This post is quite difficult for me to write, the feeling still feels raw. Then again, there’s no better time to write it when I’m going through it myself – the grieving process.
Very recently, my Grandad passed away from cancer. Something that us as a family we’re expecting for so long, but it still hurt and broke our hearts. I shed a few tears, listened to his favourite song in his memory and remembered all the fond memories I had with him. On a Friday where I was supposed to be looking forward to the weekend, I found myself crying with my Mam and my Aunty over the news we had received.
I went home that night and the mourning had started. The thought of going through the grieving process is not pleasant. I wouldn’t wish it on anyone. It’s so emotionally draining and you just can’t focus on anything, even the daily tasks you always carry out routinely.
Grief effects us all differently. We all cope with loved ones passing away differently. Me personally, the day after my Grandad died, I went to work. Some may say I should have taken a day off, some may have said that going to work would have helped me take my mind off things. I agree with the latter. I went to work in the vain hope that the customers weren’t going to annoy me with their silly queries that day. Saying that, it would have kept me focused changing somebody’s latte because it was too milky (yep, I’ve seriously had this complaint before).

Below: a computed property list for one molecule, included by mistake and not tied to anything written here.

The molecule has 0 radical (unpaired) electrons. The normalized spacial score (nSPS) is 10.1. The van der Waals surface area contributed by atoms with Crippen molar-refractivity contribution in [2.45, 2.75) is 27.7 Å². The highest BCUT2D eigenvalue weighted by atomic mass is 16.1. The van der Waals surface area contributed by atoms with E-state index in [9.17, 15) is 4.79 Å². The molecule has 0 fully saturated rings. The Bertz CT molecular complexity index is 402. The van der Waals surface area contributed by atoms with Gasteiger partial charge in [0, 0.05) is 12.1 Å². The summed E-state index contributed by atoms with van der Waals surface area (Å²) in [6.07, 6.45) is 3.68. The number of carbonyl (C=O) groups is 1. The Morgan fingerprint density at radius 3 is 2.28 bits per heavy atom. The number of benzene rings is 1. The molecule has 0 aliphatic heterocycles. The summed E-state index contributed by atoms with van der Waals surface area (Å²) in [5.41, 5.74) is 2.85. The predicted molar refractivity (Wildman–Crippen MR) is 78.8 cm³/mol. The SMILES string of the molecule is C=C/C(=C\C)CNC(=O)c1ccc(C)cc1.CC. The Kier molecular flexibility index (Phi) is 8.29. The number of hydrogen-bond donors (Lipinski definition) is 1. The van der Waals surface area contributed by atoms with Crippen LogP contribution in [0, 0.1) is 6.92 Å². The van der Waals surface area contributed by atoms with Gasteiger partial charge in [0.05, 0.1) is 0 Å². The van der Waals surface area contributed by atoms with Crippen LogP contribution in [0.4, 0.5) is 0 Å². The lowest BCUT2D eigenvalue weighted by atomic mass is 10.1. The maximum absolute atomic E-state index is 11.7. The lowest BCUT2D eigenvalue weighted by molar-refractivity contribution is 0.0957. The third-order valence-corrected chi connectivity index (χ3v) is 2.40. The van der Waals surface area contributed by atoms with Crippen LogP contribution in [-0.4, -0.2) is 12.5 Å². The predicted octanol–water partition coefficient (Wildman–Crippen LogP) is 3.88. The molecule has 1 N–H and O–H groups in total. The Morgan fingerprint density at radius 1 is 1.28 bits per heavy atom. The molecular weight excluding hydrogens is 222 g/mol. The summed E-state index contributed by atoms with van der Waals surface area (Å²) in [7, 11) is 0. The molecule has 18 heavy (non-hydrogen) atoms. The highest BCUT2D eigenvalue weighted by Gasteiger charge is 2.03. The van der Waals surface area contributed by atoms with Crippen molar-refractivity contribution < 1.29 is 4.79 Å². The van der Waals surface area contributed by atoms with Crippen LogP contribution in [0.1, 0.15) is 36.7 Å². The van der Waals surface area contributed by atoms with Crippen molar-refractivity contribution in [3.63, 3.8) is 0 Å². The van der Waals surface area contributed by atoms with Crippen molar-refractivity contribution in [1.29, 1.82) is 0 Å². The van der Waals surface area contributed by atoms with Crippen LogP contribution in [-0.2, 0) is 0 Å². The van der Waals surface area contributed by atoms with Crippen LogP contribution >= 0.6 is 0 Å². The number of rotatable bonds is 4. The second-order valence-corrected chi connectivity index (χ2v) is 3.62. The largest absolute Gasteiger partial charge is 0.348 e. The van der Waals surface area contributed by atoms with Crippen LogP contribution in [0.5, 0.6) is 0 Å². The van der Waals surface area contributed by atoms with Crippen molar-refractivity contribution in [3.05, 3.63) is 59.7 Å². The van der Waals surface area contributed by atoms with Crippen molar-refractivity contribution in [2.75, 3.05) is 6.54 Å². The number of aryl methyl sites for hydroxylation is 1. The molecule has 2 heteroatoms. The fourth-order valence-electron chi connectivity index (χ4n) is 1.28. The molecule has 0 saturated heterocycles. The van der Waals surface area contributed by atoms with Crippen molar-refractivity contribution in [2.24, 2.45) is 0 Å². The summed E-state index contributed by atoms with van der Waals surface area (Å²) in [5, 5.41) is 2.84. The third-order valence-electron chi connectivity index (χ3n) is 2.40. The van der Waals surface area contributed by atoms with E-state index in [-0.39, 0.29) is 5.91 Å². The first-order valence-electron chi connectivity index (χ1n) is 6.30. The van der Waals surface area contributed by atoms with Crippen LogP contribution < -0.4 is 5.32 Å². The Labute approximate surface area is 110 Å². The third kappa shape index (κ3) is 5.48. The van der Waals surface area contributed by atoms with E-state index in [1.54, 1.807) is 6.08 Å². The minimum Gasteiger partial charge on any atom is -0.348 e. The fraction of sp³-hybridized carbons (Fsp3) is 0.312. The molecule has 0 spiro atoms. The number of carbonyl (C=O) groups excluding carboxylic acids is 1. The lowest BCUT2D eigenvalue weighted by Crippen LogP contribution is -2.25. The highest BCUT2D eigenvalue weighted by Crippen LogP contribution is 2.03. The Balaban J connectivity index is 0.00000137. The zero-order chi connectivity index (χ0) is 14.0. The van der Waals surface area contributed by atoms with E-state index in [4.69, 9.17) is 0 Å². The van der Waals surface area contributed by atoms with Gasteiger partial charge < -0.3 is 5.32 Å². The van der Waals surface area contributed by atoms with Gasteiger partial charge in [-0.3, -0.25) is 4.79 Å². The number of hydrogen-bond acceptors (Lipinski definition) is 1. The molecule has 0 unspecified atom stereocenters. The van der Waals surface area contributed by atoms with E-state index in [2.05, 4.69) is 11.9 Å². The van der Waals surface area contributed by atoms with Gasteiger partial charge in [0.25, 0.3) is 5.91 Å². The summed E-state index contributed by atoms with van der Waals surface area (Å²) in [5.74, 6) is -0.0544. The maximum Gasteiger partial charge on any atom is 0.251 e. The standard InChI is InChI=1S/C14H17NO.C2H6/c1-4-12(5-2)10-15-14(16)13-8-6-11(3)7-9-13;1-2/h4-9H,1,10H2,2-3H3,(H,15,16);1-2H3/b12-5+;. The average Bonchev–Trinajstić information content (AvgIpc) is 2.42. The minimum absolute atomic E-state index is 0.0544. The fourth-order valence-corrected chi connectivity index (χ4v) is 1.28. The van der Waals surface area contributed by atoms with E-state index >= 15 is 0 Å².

I’m digressing. Anyway, I went to work, my mind was occupied and I got through my shift. Thankfully, my work mates made me laugh with our usual banter and that made things a little easier.
I went home that night and just sat down and it just hit me like a tonne of bricks – I will never see or speak to my Grandad ever again. The tears came and they never stopped for an hour. I was so focused on being strong for my Mam, in a way, I forgot to grieve for myself.
Like I said halfway through this post, we all have different methods in how we grieve. It’s like division, we all divide number using different methods, whether it’s the bus stop method or the chunking method (Google it) , our brains programme us to do things in our own unique way.
We should never tell anyone how to grieve for someone. Everyone has a different coping mechanism. Some choose to block it out and pretend it’s not happening. Some cry for days on end and can’t face the world. Some cry for just a day then get on with their lives. Telling someone how to grieve is like telling someone how to eat. It’s not your place.
I know my family will rally together in our loss. My friends will be there like the constant support they are. My work friends will make me laugh to cheer me up. My cat will sit on my lap and give me cwtches to make me feel better.
The point of this post? Do grief in your own way. Don’t let others tell you how to handle the death of a loved one. The way you grieve isn’t wrong in any way, it’s how you’ve learnt to cope in this heartbreaking situation.